November will define future of Ole Miss’ football program
Published 6:00 am Tuesday, November 7, 2017
Matt Luke uttered the phrase in a recent press conference that’s so common among college football coaches this time of year that it’s become cliche: They remember what you do in November.
Ole Miss’ interim coach isn’t wrong necessarily. The Rebels have three games left starting with Louisiana on Saturday at Vaught-Hemingway Stadium, but with all due respect to Luke and a group of players still fighting like heck to win as many as they can amid what’s otherwise an empty season, it won’t have anything to do with what Ole Miss does on the field.
November is shaping up to be the most important month for the program in recent history. With the final verdict in the long-running NCAA investigation set to be handed down and a coach to hire, it will define Ole Miss’ future.
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Today marks eight weeks since Ole Miss’ hearing with the Committee on Infractions wrapped up in Covington, Kentucky, meaning the COI’s decision to either add on to the school’s self-imposed sanctions of a bowl ban and scholarship losses or let Ole Miss off with those penalties should come any day now given the committee’s standard timetable of making its decision six to eight weeks after a hearing.
Ole Miss will get a 24-hour notice from the NCAA that the decision is coming, but nobody there knows what it will be. More than anything, the Rebels are trying to avoid another postseason ban as they face 21 alleged rules violations with 15 of those being Level-I, or the most serious, charges, including the dreaded lack of institutional control. If that happens, players will be allowed to transfer and be immediately eligible at their next school, which would effectively force Ole Miss to start over from scratch.
Regardless what the decision is, Ole Miss — specifically athletic director Ross Bjork — needs the finality to come so it can move on with the coaching search, which will undoubtedly be affected if more severe sanctions are handed down. Bjork continues to insist Luke is still a candidate, but Luke is an underdog at this point with the school hiring outside help to assist with the search.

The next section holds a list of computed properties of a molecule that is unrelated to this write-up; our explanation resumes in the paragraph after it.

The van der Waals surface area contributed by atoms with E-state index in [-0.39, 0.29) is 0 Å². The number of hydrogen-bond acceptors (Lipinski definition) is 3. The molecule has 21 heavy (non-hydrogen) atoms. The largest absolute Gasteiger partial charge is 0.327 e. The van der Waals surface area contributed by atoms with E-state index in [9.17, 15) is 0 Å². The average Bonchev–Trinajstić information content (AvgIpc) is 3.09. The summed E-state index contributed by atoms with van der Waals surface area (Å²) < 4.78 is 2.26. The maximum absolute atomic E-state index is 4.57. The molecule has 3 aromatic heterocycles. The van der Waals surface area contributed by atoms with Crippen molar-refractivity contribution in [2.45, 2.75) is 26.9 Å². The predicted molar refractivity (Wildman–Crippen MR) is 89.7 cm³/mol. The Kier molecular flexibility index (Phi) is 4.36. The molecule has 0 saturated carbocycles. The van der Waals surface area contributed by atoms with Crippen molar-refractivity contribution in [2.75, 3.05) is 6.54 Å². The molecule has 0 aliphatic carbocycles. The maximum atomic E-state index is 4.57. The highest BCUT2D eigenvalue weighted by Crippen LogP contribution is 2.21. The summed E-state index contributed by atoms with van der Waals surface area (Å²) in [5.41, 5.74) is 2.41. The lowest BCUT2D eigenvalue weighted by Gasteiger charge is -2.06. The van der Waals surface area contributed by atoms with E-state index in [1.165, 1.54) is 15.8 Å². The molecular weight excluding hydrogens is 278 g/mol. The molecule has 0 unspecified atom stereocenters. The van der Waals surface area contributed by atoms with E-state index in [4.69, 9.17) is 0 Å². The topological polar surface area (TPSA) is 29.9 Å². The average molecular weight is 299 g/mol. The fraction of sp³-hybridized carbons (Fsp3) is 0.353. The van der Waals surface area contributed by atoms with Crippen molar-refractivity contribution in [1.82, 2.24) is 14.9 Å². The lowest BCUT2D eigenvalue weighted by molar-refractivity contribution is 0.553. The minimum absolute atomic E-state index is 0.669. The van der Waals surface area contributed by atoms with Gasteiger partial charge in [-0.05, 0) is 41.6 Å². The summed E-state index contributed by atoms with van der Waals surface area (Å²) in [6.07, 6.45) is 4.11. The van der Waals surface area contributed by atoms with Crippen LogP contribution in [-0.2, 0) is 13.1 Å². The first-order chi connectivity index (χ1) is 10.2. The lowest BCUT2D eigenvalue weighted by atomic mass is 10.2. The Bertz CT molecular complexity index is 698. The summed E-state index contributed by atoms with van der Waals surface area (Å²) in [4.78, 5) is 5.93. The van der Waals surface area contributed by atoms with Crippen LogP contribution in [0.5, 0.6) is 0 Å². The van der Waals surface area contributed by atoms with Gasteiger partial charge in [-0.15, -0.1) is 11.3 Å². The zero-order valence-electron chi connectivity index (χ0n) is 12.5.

Bjork has started putting out feelers. SB Nation reported that South Florida coach Charlie Strong, Memphis’ Mike Norvell and UTSA’s Frank Wilson, a former Ole Miss assistant, have been on the receiving end of those while SMU’s Chad Morris and Alabama defensive coordinator Jeremy Pruitt are also of interest to influential boosters.
Central Florida’s Scott Frost, Troy’s Neal Brown and Iowa State’s Matt Campbell are other hot names that could be in line for bigger jobs, and with Florida already open and Arkansas, Tennessee, Texas A&M and Missouri also possibly making a change at the top, there figures to plenty of hiring competition in the SEC alone. Ole Miss has the money (it saved somewhere in the neighborhood of $16 million with the forced resignation of Hugh Freeze, who, by the way, made $4.8 million a year), the facilities and the recruiting territory that make it an attractive job, but who wants to leave where they are to start a total rebuilding job in the cutthroat SEC that would come with a multi-year bowl ban should that end up happening.
Still, someone will take a job paying millions that will come with the kind of grace period that most coaches aren’t afforded given the program’s current predicament. But the scholarships restrictions alone — and more that could be coming — won’t make it easy for Bjork, who’s in the process of making his first hire in one of the big three sports at Ole Miss, to find a coach that can stabilize the program and hire a staff that will recruit well enough to get it back to where it’s competitive against Alabama, Auburn, LSU and the other SEC powers.
Bjork also needs to make a hire quickly given the sport’s first early signing period is set to begin Dec. 20. I’d be surprised if it’s not done in the days following the Egg Bowl on Thanksgiving. Get it right, and there’s hope of one day winning big again. Get it wrong, and there may be no recovering from it.
College football’s silly season has already started, but for an Ole Miss program with everything at stake, November is about as serious as it gets.
Davis Potter is the Ole Miss beat writer for the EAGLE. Contact him at firstname.lastname@example.org. Follow him on Twitter at @DavisEPotter.